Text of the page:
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A smooth manifold in $\mathbb{R}^2$ is locally the graph of a $C^1$ function. Consider the graph of $f(x)=x^{1/3}$. Since $f$ is not differentiable at zero, we are in trouble. However, this subset is the graph of $x=y^3$, which IS differentiable at zero.

So is this a manifold? I think so, but I remain confused on the general situation. Is the point that "being a manifold" is a topological property, so it doesn't matter which variable, x or y, is used to locally parametrize the graph?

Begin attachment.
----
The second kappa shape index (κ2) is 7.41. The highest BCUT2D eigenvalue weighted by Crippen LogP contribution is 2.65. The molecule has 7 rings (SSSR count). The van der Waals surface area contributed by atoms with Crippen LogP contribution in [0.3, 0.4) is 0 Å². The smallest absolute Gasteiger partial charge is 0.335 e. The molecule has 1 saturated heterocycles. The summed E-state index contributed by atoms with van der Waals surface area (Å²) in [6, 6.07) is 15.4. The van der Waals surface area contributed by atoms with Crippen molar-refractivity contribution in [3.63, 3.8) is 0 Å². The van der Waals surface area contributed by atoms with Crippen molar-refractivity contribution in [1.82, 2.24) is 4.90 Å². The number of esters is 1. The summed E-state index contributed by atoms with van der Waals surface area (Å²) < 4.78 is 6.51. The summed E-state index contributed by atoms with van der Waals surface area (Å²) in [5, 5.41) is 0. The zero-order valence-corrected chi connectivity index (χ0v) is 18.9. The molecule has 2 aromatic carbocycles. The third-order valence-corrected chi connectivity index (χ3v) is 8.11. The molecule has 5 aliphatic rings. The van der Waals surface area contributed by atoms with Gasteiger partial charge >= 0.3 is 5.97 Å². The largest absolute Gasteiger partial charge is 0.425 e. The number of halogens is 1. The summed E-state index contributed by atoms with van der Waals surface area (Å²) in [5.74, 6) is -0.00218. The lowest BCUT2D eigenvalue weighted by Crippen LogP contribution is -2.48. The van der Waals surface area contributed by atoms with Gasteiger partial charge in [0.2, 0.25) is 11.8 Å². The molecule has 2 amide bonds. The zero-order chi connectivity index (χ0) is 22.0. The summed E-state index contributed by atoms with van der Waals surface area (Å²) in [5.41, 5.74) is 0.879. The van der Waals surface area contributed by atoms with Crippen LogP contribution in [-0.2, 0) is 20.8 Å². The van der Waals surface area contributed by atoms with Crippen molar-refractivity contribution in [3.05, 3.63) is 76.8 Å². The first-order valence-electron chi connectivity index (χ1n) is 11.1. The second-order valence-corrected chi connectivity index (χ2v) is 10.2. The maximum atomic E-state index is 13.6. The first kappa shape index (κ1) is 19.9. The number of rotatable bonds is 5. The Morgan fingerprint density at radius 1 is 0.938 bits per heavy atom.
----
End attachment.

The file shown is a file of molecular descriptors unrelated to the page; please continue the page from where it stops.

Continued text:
Any generally illuminating comments will be appreciated!

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up vote 1 down vote accepted

“Being a manifold” is indeed a topological property. However, “being a smooth manifold” is not. Anyhow, in this case it does matter which variable you use.

There are several equivalent definitions of smooth submanifolds of a Euclidean space. One of them requires that the set can be parametrized by some set of coordinates locally: In your example, using the $y$ coordinate works for this purpose. That the $x$ coordinate doesn't is then immaterial.

Another definition requires the submanifold to be locally the zero set of a smooth (possibly vector valued) function, where $0$ is not a critical value of this function. In your example, $x-y^3$ satisfies this requirement.

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